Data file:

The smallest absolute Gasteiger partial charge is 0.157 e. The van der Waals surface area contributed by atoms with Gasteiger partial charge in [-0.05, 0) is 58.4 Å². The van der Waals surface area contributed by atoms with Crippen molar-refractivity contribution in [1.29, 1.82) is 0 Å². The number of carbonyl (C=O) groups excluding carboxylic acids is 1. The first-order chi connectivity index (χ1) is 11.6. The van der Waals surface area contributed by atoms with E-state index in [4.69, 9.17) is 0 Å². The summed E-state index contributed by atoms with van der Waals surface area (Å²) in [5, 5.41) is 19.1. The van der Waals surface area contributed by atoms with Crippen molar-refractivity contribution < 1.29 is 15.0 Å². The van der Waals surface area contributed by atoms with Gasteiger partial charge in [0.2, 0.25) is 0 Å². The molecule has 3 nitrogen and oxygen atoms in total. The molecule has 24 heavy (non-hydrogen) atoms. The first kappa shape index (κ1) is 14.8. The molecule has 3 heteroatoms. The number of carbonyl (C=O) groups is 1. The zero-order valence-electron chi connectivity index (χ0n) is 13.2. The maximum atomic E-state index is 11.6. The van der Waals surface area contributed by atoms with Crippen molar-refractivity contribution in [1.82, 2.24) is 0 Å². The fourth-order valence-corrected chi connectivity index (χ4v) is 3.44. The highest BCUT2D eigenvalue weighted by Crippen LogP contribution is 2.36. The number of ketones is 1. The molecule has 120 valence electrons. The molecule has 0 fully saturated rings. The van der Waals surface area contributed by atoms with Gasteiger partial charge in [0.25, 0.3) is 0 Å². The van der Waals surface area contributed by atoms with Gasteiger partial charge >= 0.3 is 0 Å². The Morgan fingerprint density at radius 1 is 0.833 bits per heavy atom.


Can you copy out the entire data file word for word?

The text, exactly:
The smallest absolute Gasteiger partial charge is 0.157 e. The van der Waals surface area contributed by atoms with Gasteiger partial charge in [-0.05, 0) is 58.4 Å². The van der Waals surface area contributed by atoms with Crippen molar-refractivity contribution in [1.29, 1.82) is 0 Å². The number of carbonyl (C=O) groups excluding carboxylic acids is 1. The first-order chi connectivity index (χ1) is 11.6. The van der Waals surface area contributed by atoms with E-state index in [4.69, 9.17) is 0 Å². The summed E-state index contributed by atoms with van der Waals surface area (Å²) in [5, 5.41) is 19.1. The van der Waals surface area contributed by atoms with Crippen molar-refractivity contribution < 1.29 is 15.0 Å². The van der Waals surface area contributed by atoms with Gasteiger partial charge in [0.2, 0.25) is 0 Å². The molecule has 3 nitrogen and oxygen atoms in total. The molecule has 24 heavy (non-hydrogen) atoms. The first kappa shape index (κ1) is 14.8. The molecule has 3 heteroatoms. The number of carbonyl (C=O) groups is 1. The zero-order valence-electron chi connectivity index (χ0n) is 13.2. The maximum atomic E-state index is 11.6. The van der Waals surface area contributed by atoms with Crippen molar-refractivity contribution in [1.82, 2.24) is 0 Å². The fourth-order valence-corrected chi connectivity index (χ4v) is 3.44. The highest BCUT2D eigenvalue weighted by Crippen LogP contribution is 2.36. The number of ketones is 1. The molecule has 120 valence electrons. The molecule has 0 fully saturated rings. The van der Waals surface area contributed by atoms with Gasteiger partial charge in [0.25, 0.3) is 0 Å². The van der Waals surface area contributed by atoms with Gasteiger partial charge >= 0.3 is 0 Å². The Morgan fingerprint density at radius 1 is 0.833 bits per heavy atom.